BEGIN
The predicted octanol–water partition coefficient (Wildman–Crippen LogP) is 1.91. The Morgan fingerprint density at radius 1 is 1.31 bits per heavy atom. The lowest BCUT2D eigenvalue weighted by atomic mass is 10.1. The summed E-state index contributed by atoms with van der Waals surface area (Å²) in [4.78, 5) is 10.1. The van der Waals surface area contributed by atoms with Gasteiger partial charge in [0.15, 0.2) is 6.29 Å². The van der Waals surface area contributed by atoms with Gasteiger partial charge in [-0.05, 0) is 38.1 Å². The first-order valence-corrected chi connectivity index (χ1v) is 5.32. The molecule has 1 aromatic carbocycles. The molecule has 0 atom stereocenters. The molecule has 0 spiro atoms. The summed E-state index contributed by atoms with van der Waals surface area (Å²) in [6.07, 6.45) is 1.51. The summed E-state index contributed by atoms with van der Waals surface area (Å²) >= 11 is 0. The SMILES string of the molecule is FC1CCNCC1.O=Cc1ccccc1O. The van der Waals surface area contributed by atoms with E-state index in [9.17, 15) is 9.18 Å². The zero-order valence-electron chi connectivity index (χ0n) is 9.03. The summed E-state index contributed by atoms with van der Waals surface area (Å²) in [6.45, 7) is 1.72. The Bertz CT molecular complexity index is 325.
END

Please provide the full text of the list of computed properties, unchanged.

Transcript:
The predicted octanol–water partition coefficient (Wildman–Crippen LogP) is 1.91. The Morgan fingerprint density at radius 1 is 1.31 bits per heavy atom. The lowest BCUT2D eigenvalue weighted by atomic mass is 10.1. The summed E-state index contributed by atoms with van der Waals surface area (Å²) in [4.78, 5) is 10.1. The van der Waals surface area contributed by atoms with Gasteiger partial charge in [0.15, 0.2) is 6.29 Å². The van der Waals surface area contributed by atoms with Gasteiger partial charge in [-0.05, 0) is 38.1 Å². The first-order valence-corrected chi connectivity index (χ1v) is 5.32. The molecule has 1 aromatic carbocycles. The molecule has 0 atom stereocenters. The molecule has 0 spiro atoms. The summed E-state index contributed by atoms with van der Waals surface area (Å²) in [6.07, 6.45) is 1.51. The summed E-state index contributed by atoms with van der Waals surface area (Å²) >= 11 is 0. The SMILES string of the molecule is FC1CCNCC1.O=Cc1ccccc1O. The van der Waals surface area contributed by atoms with E-state index in [9.17, 15) is 9.18 Å². The zero-order valence-electron chi connectivity index (χ0n) is 9.03. The summed E-state index contributed by atoms with van der Waals surface area (Å²) in [6.45, 7) is 1.72. The Bertz CT molecular complexity index is 325.